It looks like you're using an Ad Blocker.

Please white-list or disable AboveTopSecret.com in your ad-blocking tool.

Thank you.

 

Some features of ATS will be disabled while you continue to use an ad-blocker.

 

Fossilized Mammal Found With Venomous Bite (moved from ATSNN)

page: 1
0

log in

join
share:

posted on Jun, 23 2005 @ 01:29 PM
link   
A PH.d student at the University of Alberta made the discovery when examining the fossil for a thesis. It is the first mammal fossil found with a venom delivery system.
 



www.chicagotribune.com
Sorting through boxes of fossils collected 14 years ago, a Canadian PhD student discovered the deadly, poisonous bite of a 60 million-year-old mammal the size of a mouse

The first "venom delivery apparatus" ever found in an extinct mammal is described in the Thursday issue of the research journal Nature by the student, Craig Scott, and his professor, vertebrate paleontologist Richard C. Fox at the University of Alberta, Edmonton.

Why more mammals didn't continue to use poison into the modern era remains a mystery, he said.

A lab technician, Yong-Qin Sun, who was helping to remove the rock from the fossilized bones, first noticed the upper front canine teeth on the recovered jaw of Bisonalveus browni. Puzzled by the long grooves running the length of the teeth, she showed them to Scott.

Scott said he saw the groove as a system for delivering venom. "The groove in these teeth would have acted as a gutter, conducting fluid from its source in glandular tissues in the upper jaw down the height of the crown to its tip," he said

"This is an interesting discovery," said William Turnbull, emeritus curator of fossil mammals at the Field Museum. "Fox has also found isolated grooved teeth from another, larger mammal in the same formation, so it looks like there were a number of [venomous mammal species] out there




Please visit the link provided for the complete story.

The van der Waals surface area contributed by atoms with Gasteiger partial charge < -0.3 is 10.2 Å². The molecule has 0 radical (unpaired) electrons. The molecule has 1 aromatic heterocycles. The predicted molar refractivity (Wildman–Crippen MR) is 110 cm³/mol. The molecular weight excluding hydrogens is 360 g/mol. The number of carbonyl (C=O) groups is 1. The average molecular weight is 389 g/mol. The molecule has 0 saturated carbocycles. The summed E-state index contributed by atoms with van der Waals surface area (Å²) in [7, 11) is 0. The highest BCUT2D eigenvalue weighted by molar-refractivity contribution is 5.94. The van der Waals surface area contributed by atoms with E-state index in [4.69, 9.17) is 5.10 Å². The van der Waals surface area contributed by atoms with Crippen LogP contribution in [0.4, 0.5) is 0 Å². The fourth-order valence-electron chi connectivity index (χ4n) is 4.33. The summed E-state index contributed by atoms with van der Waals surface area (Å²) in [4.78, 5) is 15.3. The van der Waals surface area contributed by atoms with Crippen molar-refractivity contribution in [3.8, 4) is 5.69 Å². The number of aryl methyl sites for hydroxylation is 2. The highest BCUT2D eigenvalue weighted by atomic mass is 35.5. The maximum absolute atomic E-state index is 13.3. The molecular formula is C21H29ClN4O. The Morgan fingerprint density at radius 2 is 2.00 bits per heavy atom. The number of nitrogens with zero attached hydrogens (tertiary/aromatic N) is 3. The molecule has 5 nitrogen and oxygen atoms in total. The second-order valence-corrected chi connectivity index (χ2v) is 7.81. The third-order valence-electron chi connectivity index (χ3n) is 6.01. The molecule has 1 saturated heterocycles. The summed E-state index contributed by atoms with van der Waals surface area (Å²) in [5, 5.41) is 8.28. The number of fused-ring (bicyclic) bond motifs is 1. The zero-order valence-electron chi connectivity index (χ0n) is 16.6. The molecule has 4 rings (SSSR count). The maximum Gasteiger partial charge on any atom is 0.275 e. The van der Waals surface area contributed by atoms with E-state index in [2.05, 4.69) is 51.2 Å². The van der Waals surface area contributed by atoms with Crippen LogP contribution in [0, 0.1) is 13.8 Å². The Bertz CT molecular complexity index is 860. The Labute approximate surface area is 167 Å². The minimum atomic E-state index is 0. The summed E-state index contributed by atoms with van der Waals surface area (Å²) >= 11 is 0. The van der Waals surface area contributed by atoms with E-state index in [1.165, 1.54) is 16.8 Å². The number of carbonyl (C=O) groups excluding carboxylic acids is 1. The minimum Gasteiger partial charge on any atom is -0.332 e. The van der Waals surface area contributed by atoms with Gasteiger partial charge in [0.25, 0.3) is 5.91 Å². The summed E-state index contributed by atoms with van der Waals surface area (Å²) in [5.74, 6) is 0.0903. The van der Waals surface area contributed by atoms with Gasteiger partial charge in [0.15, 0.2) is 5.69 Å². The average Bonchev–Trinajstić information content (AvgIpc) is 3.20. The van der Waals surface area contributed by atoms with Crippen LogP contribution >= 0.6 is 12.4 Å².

With this discovery, the question should be raise on how well these fossils are being looked at.
[edit on 23-6-2005 by Azathoth]

[edit on 23-6-2005 by Azathoth]

[edit on 23-6-2005 by Azathoth]




posted on Jun, 23 2005 @ 01:37 PM
link   
The headline needs fixing, only the initial letters of each word need to be capitalized.

Also platypus are venomous mamals arent they? So I guess its pretty evident that, yes, if the need arises mamals will become venomous.



posted on Jun, 23 2005 @ 01:47 PM
link   
Interesting,im aware platapus has a poisons barb on its hind legs, but im not quite sure if its a mammel as it lays eggs.Generally a mammal is defined as giving birth to live young is it not, im not claiming to be an expert , nor can
I class it as anything else but mammal im just pointing out its debatable.


edit : It is a mammal, albeit a strange one , lays eggs but feeds its young on milk.

[edit on 23-6-2005 by Merkeva]



posted on Jun, 23 2005 @ 02:22 PM
link   
Platypus: "semiaquatic egg-laying mammal, Ornithorhynchus anatinus, of Tasmania and E Australia. Also called duckbill, or duckbilled platypus, it belongs to the order Monotremata (see monotreme), the most primitive group of living mammals."

So it looks like the older mammals might have had poison and as we began to evolve to either to be a carnivore, herbivore or omnivore we got rid of our ability to use this poison. Maybe due to the large split and the fact the carnivore's began to become larger, better hunters they lost the need for the poison?



posted on Jun, 23 2005 @ 02:37 PM
link   
yeah most snakes are carnivores. alot of lizards are omnivores. Frogs are carnivores too. In the bigger snakes like the anaconda and the boa constrictor they don't have venomous bites. I guess as you get bigger you can generally find other methods of killing prey



new topics

top topics
 
0

log in

join